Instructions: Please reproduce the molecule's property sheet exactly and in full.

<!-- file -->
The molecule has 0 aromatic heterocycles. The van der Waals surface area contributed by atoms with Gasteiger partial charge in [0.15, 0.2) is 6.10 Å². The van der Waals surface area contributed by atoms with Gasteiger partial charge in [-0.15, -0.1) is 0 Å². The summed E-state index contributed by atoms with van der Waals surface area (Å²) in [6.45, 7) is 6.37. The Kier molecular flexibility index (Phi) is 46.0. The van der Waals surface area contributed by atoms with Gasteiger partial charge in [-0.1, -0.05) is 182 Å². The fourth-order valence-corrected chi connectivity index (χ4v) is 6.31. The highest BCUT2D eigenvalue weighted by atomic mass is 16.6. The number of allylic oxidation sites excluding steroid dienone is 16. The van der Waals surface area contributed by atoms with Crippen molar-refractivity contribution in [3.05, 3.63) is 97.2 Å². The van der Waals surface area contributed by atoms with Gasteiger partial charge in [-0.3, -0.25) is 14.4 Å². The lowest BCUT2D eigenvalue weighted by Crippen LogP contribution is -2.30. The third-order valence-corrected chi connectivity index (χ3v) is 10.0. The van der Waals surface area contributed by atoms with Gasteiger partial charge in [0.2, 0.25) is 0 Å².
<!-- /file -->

The molecule has 0 aromatic heterocycles. The van der Waals surface area contributed by atoms with Gasteiger partial charge in [0.15, 0.2) is 6.10 Å². The van der Waals surface area contributed by atoms with Gasteiger partial charge in [-0.15, -0.1) is 0 Å². The summed E-state index contributed by atoms with van der Waals surface area (Å²) in [6.45, 7) is 6.37. The Kier molecular flexibility index (Phi) is 46.0. The van der Waals surface area contributed by atoms with Gasteiger partial charge in [-0.1, -0.05) is 182 Å². The fourth-order valence-corrected chi connectivity index (χ4v) is 6.31. The highest BCUT2D eigenvalue weighted by atomic mass is 16.6. The number of allylic oxidation sites excluding steroid dienone is 16. The van der Waals surface area contributed by atoms with Crippen molar-refractivity contribution in [3.05, 3.63) is 97.2 Å². The van der Waals surface area contributed by atoms with Gasteiger partial charge in [-0.3, -0.25) is 14.4 Å². The lowest BCUT2D eigenvalue weighted by Crippen LogP contribution is -2.30. The third-order valence-corrected chi connectivity index (χ3v) is 10.0. The van der Waals surface area contributed by atoms with Gasteiger partial charge in [0.2, 0.25) is 0 Å².